For reasons I won’t bother to explain here, the designer had specified that expansion area to be under the driveway (!) — which is a definite no-no for many reasons, not least of which is explicitly the California Plumbing Code.

So to get a new design approved, we needed to identify a second area large enough for our leach field that was not under any paving. (We also needed to find a new septic system designer.)

The obvious (and pretty much the only) place for an expansion area that size has always been the large, unused, steeply sloped area at the south-east corner of the property.

A sketch showing a possible expansion area (in yellow) near the southeast corner of the property

We were also fortunate to find a (very good BTW) civil engineer in the area who was comfortable designing conventional septic systems on steep slopes. He could start working on the design in January, after the holidays.

Measuring Up

While the December weather was cooperating we spent some time making sure our sketches matched “ground truth.” Now, I’m not a Surveyor (and I don’t play one on TV either), but still I tried to act like one as best I could.

I mounted a commercial laser measuring tool on a tripod and used short lengths of 2 inch diameter PVC pipe as targets. (They slip nicely over wooden grade stakes and make it easier to see the laser dot from far away.)

Using a laser measurement tool to accurately map out the drain field area

The laser tool is fancy enough to have an inclinometer built in, so I was able to use it not only to verify distances, but also confirm slopes and elevation profiles.

That little vertical white line in the distance is the target.

Finding, and then placing the tiny laser dot on the target are the biggest challenges with this method, especially in bright sunlight! (Don’t even try.) And there is no way to do this without the tripod, because you simply cannot hold the laser steady enough by hand.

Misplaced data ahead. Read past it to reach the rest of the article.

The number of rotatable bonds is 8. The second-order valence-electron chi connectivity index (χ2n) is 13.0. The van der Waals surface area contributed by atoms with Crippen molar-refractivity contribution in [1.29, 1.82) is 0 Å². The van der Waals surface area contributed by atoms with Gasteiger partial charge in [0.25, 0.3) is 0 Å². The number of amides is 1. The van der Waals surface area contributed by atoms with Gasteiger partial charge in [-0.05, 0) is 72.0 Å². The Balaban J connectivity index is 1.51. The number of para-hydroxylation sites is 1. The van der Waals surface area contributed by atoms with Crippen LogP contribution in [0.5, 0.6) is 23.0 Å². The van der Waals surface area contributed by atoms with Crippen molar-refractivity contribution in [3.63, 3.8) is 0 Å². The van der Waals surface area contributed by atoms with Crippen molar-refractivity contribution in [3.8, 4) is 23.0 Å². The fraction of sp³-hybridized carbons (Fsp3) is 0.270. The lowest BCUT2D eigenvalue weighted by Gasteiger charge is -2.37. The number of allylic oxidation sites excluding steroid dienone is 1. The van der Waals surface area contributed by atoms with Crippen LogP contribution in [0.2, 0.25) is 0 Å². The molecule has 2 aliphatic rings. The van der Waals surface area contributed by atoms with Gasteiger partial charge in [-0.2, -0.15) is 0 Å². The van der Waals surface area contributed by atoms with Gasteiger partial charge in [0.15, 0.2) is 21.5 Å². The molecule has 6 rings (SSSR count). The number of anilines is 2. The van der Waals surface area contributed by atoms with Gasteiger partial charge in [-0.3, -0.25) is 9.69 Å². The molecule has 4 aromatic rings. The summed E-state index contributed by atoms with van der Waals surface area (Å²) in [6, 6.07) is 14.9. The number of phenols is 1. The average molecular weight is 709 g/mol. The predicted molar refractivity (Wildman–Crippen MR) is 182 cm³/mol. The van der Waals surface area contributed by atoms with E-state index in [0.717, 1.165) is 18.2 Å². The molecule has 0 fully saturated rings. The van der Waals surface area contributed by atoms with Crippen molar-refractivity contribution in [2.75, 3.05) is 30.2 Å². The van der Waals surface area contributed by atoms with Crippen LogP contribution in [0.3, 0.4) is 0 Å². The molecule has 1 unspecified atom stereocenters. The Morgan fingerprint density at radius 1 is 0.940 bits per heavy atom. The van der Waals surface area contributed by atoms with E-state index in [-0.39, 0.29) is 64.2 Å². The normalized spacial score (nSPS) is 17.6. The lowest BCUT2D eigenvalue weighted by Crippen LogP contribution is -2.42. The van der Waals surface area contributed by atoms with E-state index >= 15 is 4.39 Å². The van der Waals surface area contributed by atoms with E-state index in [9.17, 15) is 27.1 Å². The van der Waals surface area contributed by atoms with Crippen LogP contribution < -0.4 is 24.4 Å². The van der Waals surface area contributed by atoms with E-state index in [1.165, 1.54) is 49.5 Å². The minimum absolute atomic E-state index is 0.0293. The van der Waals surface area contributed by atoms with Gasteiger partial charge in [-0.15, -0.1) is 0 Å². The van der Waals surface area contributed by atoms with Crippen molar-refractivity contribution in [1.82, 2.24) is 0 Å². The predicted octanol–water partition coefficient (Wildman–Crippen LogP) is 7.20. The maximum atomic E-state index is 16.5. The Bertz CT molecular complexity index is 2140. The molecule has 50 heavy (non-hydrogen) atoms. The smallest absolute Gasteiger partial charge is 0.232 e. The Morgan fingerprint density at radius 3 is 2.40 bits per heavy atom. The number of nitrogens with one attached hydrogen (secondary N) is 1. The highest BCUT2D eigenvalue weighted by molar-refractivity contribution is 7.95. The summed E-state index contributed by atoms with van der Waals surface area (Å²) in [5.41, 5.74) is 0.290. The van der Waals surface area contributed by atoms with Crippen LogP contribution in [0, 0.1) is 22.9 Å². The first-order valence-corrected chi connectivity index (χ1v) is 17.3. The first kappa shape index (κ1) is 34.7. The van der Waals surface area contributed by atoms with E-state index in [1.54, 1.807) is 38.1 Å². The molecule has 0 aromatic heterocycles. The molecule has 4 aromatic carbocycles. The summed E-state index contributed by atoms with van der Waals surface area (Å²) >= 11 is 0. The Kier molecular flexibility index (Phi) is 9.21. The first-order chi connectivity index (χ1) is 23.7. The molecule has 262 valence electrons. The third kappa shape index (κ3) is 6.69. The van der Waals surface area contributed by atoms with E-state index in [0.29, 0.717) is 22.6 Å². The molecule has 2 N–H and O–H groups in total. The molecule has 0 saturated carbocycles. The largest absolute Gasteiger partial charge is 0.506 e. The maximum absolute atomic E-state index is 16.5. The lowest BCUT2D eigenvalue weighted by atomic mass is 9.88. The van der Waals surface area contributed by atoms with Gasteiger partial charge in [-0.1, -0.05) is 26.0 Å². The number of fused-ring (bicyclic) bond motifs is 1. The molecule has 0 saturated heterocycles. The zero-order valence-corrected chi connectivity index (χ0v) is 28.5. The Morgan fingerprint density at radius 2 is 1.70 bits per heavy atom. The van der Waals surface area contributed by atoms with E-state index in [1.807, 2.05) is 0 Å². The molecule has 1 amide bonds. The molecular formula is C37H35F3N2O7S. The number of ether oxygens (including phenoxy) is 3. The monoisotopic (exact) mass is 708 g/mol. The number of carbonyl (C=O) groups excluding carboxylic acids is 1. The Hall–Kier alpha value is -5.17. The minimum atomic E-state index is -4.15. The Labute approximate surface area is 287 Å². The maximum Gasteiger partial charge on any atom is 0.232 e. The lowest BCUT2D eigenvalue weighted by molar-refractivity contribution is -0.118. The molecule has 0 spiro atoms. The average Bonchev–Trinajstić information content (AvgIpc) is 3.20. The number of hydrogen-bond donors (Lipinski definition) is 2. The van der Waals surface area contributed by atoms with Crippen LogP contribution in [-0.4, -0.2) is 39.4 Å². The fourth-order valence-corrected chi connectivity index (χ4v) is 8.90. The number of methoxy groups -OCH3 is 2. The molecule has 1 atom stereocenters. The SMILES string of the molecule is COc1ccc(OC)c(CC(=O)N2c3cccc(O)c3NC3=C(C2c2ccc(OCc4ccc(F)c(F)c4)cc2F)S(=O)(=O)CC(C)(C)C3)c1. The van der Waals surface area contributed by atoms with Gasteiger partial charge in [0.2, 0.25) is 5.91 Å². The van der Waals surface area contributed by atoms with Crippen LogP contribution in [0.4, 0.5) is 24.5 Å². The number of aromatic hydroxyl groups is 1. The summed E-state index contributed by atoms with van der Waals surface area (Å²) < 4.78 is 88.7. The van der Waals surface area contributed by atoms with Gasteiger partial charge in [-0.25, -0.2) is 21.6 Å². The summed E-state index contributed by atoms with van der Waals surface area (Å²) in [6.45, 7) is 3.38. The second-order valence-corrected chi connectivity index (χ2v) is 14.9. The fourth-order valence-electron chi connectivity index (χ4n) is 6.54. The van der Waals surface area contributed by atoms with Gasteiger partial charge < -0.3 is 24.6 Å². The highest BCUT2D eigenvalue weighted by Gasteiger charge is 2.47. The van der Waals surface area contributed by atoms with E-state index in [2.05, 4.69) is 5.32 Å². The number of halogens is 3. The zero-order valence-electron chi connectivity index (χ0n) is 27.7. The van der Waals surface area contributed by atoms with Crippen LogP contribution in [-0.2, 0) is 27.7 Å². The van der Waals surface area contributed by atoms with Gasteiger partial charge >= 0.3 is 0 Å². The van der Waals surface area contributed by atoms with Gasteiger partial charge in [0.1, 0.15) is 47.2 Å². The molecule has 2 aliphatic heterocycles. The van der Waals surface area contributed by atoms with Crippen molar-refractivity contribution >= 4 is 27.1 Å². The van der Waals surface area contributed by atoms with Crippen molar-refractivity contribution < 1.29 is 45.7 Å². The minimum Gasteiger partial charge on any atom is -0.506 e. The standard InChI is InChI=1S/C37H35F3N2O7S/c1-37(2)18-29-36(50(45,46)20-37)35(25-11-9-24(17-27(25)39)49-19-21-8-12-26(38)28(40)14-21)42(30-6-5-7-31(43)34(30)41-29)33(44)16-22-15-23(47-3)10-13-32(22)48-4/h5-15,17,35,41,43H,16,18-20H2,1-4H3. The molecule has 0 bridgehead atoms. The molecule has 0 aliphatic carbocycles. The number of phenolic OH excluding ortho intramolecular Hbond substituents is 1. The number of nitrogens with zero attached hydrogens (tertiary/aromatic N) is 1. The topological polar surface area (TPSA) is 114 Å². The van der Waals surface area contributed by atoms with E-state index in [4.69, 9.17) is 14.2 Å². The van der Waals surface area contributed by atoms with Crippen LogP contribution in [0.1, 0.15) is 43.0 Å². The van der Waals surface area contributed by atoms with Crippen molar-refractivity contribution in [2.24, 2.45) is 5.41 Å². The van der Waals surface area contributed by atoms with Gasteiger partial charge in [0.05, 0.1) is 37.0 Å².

A later, now accurate sketch showing possible leach line locations for the septic system.

But the technique worked well enough for me to have confidence that the sketched designs were accurate enough to be buildable. Progress!

An Erosion Update

While on site playing Surveyor, I also took some time to “survey” the erosion control mats and the rye grass seed my brother had planted in November. In the last week of that month the Logger’s Retreat weather station recorded 1.32 inches of rain. I was curious to see whether or not our erosion control efforts had done any good.

In the warm, sunny spots some of the grass seed had sprouted, but just barely. Still, the erosion control matting itself was doing a great job of holding the soil in place.

The erosion control mats are doing their job nicely…

Wherever we had placed the mats, there was virtually no loss of soil to speak of. Whereas only a few feet away, it was a different story.

…preventing erosion like this.

So while the green rye grass sprouts may be nicer to look at, it seems pretty clear to me that the loosely-woven, ugly coconut-husk erosion control matting is really all that you need.

My December site survey also noted that we were not the only ones surveying the property….

Someone else had been visiting the Logger’s Retreat..